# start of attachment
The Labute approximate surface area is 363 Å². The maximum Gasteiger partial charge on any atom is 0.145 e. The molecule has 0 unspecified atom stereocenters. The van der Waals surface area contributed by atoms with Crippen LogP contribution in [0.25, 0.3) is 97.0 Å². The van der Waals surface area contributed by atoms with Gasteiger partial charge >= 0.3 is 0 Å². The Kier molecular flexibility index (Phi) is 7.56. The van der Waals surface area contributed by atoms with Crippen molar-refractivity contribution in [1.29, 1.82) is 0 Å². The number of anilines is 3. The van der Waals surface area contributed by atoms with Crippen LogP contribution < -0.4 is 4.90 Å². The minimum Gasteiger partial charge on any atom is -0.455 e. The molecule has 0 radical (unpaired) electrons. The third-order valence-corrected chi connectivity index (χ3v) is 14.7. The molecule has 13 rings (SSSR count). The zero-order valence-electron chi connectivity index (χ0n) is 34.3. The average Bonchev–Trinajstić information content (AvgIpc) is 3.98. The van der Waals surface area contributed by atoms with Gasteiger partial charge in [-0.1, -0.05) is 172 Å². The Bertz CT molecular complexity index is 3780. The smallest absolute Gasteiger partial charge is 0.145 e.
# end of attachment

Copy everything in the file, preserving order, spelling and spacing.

The Labute approximate surface area is 363 Å². The maximum Gasteiger partial charge on any atom is 0.145 e. The molecule has 0 unspecified atom stereocenters. The van der Waals surface area contributed by atoms with Crippen LogP contribution in [0.25, 0.3) is 97.0 Å². The van der Waals surface area contributed by atoms with Gasteiger partial charge >= 0.3 is 0 Å². The Kier molecular flexibility index (Phi) is 7.56. The van der Waals surface area contributed by atoms with Crippen molar-refractivity contribution in [1.29, 1.82) is 0 Å². The number of anilines is 3. The van der Waals surface area contributed by atoms with Crippen LogP contribution < -0.4 is 4.90 Å². The minimum Gasteiger partial charge on any atom is -0.455 e. The molecule has 0 radical (unpaired) electrons. The third-order valence-corrected chi connectivity index (χ3v) is 14.7. The molecule has 13 rings (SSSR count). The zero-order valence-electron chi connectivity index (χ0n) is 34.3. The average Bonchev–Trinajstić information content (AvgIpc) is 3.98. The van der Waals surface area contributed by atoms with Gasteiger partial charge in [-0.1, -0.05) is 172 Å². The Bertz CT molecular complexity index is 3780. The smallest absolute Gasteiger partial charge is 0.145 e.